Trump’s behavior at the Armistice Day ceremony was not only embarrassing, but an indicator of how he will continue his own agenda regardless of its effects.  Even today, Trump went on Twitter to rage against Macron for his comments and insulted him, furthering the divide between the United States and the rest of the world.  Trump’s reaction adds validity to Macron’s comments and, without doubt, signifies that the United States is actively destroying the foundation of the principles of Armistice.

To commemorate the centennial anniversary of the Armistice, several Irish and English musicians collaborated on an EP under the name of Evamore, Chris Evan’s project collecting songs inspired by the letters of World War I soldiers.  The first single released from this project is “One More Yard” and includes contributions from Cillian Murphy, Sinéad O’Connor, Imelda May, Brian Eno, Ronnie Wood, and Nick Mason.  The lyrics, recited in spoken word by Murphy, was inspired by the letters of Lieutenant Thomas Wall from the Royal Irish Regiment to his mother.  Evan’s project will expand into a full album and raise funds for cancer awareness.  “It was incredibly moving to see how the words of soldiers 100 years ago were so similar to those of young people suffering from cancer today,” Evans said. “We can only now honor the sacrifice of those a century ago but there is so much to be done to help those who are locked into the greatest struggle of their lives as they confront cancer. We are very privileged that some of the greatest names in rock music and wonderful actors have chosen to get involved in our project.”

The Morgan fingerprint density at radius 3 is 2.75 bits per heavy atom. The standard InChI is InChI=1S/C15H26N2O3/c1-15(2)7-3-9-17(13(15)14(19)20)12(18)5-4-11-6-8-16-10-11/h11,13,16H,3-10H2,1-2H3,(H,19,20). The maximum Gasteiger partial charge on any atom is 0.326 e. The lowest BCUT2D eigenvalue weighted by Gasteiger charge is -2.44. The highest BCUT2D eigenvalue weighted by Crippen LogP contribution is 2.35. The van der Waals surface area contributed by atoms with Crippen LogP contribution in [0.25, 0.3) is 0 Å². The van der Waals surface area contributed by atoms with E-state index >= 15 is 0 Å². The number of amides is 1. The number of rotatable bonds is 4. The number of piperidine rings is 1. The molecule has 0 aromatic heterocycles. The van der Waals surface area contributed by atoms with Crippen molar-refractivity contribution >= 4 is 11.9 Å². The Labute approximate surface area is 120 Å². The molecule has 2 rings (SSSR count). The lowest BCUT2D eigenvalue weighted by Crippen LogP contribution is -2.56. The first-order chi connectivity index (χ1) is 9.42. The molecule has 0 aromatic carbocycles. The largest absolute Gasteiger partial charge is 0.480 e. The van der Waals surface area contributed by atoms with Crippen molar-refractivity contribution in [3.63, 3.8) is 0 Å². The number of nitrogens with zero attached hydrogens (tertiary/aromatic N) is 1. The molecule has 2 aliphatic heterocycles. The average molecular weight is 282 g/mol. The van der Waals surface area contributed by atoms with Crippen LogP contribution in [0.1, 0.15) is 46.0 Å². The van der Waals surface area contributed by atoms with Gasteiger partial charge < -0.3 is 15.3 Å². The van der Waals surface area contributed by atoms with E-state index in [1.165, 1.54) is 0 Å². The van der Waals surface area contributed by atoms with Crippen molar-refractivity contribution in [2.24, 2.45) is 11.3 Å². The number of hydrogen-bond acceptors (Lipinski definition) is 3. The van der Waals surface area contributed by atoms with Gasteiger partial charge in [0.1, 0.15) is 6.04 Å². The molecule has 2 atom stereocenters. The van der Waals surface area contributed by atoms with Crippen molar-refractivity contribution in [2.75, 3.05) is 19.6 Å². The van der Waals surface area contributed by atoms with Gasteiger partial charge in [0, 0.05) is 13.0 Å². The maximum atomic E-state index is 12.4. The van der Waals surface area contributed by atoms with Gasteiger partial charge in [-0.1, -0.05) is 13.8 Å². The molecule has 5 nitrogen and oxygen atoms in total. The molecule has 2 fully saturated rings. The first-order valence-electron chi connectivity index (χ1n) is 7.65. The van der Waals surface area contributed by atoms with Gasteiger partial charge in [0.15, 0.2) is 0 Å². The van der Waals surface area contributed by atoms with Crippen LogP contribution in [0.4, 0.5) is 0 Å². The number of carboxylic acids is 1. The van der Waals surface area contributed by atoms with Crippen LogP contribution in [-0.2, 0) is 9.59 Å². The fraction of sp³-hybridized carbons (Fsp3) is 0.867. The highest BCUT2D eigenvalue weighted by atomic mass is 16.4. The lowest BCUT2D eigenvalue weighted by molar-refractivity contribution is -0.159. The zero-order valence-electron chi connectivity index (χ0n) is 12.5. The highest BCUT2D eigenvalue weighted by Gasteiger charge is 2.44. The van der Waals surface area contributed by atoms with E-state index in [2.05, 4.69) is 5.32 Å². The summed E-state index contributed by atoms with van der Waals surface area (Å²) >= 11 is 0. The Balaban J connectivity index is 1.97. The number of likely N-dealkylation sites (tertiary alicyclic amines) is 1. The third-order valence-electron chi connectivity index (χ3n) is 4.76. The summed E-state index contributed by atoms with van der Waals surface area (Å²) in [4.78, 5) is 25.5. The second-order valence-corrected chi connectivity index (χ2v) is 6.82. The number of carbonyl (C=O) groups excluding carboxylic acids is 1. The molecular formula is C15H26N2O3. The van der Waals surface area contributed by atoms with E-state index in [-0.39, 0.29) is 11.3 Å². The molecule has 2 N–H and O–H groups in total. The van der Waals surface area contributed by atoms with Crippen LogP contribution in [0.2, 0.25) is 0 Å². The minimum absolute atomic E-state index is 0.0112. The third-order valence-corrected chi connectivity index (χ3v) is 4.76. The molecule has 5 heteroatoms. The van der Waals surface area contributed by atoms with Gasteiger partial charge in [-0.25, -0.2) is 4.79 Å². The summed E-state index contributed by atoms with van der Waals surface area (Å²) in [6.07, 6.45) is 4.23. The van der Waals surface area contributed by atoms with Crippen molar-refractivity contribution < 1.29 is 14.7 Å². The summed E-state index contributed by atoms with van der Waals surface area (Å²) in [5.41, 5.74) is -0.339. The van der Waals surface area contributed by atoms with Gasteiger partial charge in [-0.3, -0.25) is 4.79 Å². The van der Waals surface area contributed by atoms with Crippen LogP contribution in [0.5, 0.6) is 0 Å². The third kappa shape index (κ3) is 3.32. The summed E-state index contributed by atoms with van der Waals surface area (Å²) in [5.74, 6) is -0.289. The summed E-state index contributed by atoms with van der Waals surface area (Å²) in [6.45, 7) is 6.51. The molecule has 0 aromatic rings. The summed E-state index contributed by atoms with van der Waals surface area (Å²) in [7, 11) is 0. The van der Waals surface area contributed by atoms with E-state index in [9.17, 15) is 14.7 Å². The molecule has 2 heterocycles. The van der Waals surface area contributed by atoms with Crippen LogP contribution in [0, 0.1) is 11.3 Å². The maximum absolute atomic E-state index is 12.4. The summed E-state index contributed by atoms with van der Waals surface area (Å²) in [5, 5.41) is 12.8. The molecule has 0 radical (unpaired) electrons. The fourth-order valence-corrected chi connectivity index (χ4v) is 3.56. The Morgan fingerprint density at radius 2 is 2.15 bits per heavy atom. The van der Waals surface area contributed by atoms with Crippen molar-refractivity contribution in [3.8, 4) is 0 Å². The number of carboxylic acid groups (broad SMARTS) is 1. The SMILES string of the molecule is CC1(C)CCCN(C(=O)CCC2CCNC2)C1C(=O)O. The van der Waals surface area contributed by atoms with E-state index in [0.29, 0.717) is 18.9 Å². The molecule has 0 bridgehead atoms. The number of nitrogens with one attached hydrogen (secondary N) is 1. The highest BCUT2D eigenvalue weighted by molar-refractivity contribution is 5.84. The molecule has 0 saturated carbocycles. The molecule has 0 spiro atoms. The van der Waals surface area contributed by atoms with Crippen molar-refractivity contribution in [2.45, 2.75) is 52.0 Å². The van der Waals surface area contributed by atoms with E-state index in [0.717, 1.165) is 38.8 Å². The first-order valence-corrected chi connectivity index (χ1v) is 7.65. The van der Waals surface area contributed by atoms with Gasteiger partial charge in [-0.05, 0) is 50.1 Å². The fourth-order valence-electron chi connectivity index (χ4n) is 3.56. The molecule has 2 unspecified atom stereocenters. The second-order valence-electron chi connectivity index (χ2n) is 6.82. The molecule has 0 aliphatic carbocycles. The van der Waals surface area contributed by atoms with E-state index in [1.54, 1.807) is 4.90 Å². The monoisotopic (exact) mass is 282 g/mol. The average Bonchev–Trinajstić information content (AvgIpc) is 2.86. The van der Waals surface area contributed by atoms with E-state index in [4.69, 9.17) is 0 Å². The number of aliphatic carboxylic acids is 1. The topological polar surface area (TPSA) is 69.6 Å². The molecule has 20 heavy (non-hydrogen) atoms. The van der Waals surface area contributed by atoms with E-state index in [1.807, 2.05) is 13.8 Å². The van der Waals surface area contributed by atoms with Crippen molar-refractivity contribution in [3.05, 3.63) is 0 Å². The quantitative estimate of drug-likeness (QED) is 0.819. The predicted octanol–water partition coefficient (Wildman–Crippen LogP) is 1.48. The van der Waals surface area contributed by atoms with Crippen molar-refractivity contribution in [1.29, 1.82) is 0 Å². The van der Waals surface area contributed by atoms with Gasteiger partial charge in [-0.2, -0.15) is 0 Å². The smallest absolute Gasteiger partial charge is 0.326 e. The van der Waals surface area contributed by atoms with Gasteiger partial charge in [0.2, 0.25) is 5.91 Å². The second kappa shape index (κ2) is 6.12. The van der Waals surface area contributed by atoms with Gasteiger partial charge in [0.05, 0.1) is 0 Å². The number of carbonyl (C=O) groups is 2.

Evamore is an exciting project with an incredible mission.  It is representative of what humanity can accomplish when we unite.  Only in our division will we secure our own demise.


“americans” – janelle monáe (2018)


The rollercoaster ride of the 2018 mid-term elections is over and now everyone can take a little breather before we start grinding the political machinery for 2020. While the promise of a Democratic blue wave did not happen, a lot of good progress was made.  I feel better after this election than I did in 2016 when the whole world was surprised by the GOP controlling both the House and the Senate and, worst of all, the unexcepted election of Donald Trump.